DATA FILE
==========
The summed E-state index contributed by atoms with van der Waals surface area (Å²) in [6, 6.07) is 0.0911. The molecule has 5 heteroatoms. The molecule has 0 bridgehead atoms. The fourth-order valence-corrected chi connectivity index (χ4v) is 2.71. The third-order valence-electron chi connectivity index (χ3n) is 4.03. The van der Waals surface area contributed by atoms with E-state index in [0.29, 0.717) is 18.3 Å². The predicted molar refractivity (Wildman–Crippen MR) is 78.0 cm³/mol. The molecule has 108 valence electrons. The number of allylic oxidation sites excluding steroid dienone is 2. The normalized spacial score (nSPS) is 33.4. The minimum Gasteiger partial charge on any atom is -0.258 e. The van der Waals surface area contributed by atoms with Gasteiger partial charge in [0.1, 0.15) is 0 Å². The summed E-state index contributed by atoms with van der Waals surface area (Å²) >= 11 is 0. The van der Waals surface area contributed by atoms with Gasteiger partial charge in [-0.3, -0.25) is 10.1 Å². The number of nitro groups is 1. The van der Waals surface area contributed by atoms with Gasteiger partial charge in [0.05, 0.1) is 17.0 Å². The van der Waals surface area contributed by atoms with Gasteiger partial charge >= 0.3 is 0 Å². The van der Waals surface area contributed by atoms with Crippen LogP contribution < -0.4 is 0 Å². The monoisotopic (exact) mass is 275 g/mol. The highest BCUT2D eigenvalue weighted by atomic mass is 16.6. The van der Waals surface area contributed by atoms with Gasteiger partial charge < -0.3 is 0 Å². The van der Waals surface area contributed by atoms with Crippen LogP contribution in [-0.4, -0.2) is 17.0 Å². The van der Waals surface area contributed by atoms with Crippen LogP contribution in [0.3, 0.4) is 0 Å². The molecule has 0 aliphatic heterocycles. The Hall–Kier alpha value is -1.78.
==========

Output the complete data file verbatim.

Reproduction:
The summed E-state index contributed by atoms with van der Waals surface area (Å²) in [6, 6.07) is 0.0911. The molecule has 5 heteroatoms. The molecule has 0 bridgehead atoms. The fourth-order valence-corrected chi connectivity index (χ4v) is 2.71. The third-order valence-electron chi connectivity index (χ3n) is 4.03. The van der Waals surface area contributed by atoms with E-state index in [0.29, 0.717) is 18.3 Å². The predicted molar refractivity (Wildman–Crippen MR) is 78.0 cm³/mol. The molecule has 108 valence electrons. The number of allylic oxidation sites excluding steroid dienone is 2. The normalized spacial score (nSPS) is 33.4. The minimum Gasteiger partial charge on any atom is -0.258 e. The van der Waals surface area contributed by atoms with Gasteiger partial charge in [0.1, 0.15) is 0 Å². The summed E-state index contributed by atoms with van der Waals surface area (Å²) >= 11 is 0. The van der Waals surface area contributed by atoms with Gasteiger partial charge in [-0.3, -0.25) is 10.1 Å². The number of nitro groups is 1. The van der Waals surface area contributed by atoms with Gasteiger partial charge in [0.05, 0.1) is 17.0 Å². The van der Waals surface area contributed by atoms with Gasteiger partial charge >= 0.3 is 0 Å². The van der Waals surface area contributed by atoms with Crippen LogP contribution < -0.4 is 0 Å². The monoisotopic (exact) mass is 275 g/mol. The highest BCUT2D eigenvalue weighted by atomic mass is 16.6. The van der Waals surface area contributed by atoms with Gasteiger partial charge < -0.3 is 0 Å². The van der Waals surface area contributed by atoms with Crippen LogP contribution in [-0.4, -0.2) is 17.0 Å². The van der Waals surface area contributed by atoms with Crippen LogP contribution in [0.3, 0.4) is 0 Å². The molecule has 0 aliphatic heterocycles. The Hall–Kier alpha value is -1.78.